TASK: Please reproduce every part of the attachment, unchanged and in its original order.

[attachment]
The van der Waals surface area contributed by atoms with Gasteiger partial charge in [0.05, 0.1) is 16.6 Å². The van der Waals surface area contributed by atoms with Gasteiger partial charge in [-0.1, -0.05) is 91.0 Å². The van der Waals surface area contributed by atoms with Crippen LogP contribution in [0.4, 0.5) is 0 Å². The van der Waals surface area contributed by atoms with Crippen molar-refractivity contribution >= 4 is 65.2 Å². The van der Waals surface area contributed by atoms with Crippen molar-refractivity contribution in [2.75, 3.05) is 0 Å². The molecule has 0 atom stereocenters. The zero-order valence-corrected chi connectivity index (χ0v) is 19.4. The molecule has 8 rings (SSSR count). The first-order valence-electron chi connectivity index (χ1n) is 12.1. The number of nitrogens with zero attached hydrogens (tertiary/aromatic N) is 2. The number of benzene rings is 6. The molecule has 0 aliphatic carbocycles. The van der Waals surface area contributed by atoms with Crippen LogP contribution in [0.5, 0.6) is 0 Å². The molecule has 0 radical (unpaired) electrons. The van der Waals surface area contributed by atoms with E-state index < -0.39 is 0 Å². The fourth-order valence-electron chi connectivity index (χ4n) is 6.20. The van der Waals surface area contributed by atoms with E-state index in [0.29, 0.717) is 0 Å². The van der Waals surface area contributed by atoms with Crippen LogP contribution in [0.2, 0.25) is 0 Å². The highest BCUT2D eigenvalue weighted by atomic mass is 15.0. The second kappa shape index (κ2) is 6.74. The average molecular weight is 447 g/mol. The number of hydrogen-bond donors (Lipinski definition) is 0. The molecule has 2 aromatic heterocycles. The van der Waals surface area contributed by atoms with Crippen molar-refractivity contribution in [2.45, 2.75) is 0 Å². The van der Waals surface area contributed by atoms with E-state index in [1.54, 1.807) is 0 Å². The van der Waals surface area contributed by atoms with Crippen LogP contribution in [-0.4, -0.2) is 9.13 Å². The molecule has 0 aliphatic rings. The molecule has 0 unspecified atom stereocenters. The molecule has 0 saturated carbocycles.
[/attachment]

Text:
The van der Waals surface area contributed by atoms with Gasteiger partial charge in [0.05, 0.1) is 16.6 Å². The van der Waals surface area contributed by atoms with Gasteiger partial charge in [-0.1, -0.05) is 91.0 Å². The van der Waals surface area contributed by atoms with Crippen LogP contribution in [0.4, 0.5) is 0 Å². The van der Waals surface area contributed by atoms with Crippen molar-refractivity contribution >= 4 is 65.2 Å². The van der Waals surface area contributed by atoms with Crippen molar-refractivity contribution in [2.75, 3.05) is 0 Å². The molecule has 0 atom stereocenters. The zero-order valence-corrected chi connectivity index (χ0v) is 19.4. The molecule has 8 rings (SSSR count). The first-order valence-electron chi connectivity index (χ1n) is 12.1. The number of nitrogens with zero attached hydrogens (tertiary/aromatic N) is 2. The number of benzene rings is 6. The molecule has 0 aliphatic carbocycles. The van der Waals surface area contributed by atoms with Crippen LogP contribution in [0.5, 0.6) is 0 Å². The molecule has 0 radical (unpaired) electrons. The van der Waals surface area contributed by atoms with E-state index < -0.39 is 0 Å². The fourth-order valence-electron chi connectivity index (χ4n) is 6.20. The van der Waals surface area contributed by atoms with E-state index in [0.29, 0.717) is 0 Å². The van der Waals surface area contributed by atoms with Crippen LogP contribution in [0.2, 0.25) is 0 Å². The highest BCUT2D eigenvalue weighted by atomic mass is 15.0. The second kappa shape index (κ2) is 6.74. The average molecular weight is 447 g/mol. The number of hydrogen-bond donors (Lipinski definition) is 0. The molecule has 2 aromatic heterocycles. The van der Waals surface area contributed by atoms with Crippen molar-refractivity contribution in [2.45, 2.75) is 0 Å². The van der Waals surface area contributed by atoms with E-state index in [1.54, 1.807) is 0 Å². The van der Waals surface area contributed by atoms with Crippen LogP contribution in [-0.4, -0.2) is 9.13 Å². The molecule has 0 aliphatic rings. The molecule has 0 unspecified atom stereocenters. The molecule has 0 saturated carbocycles.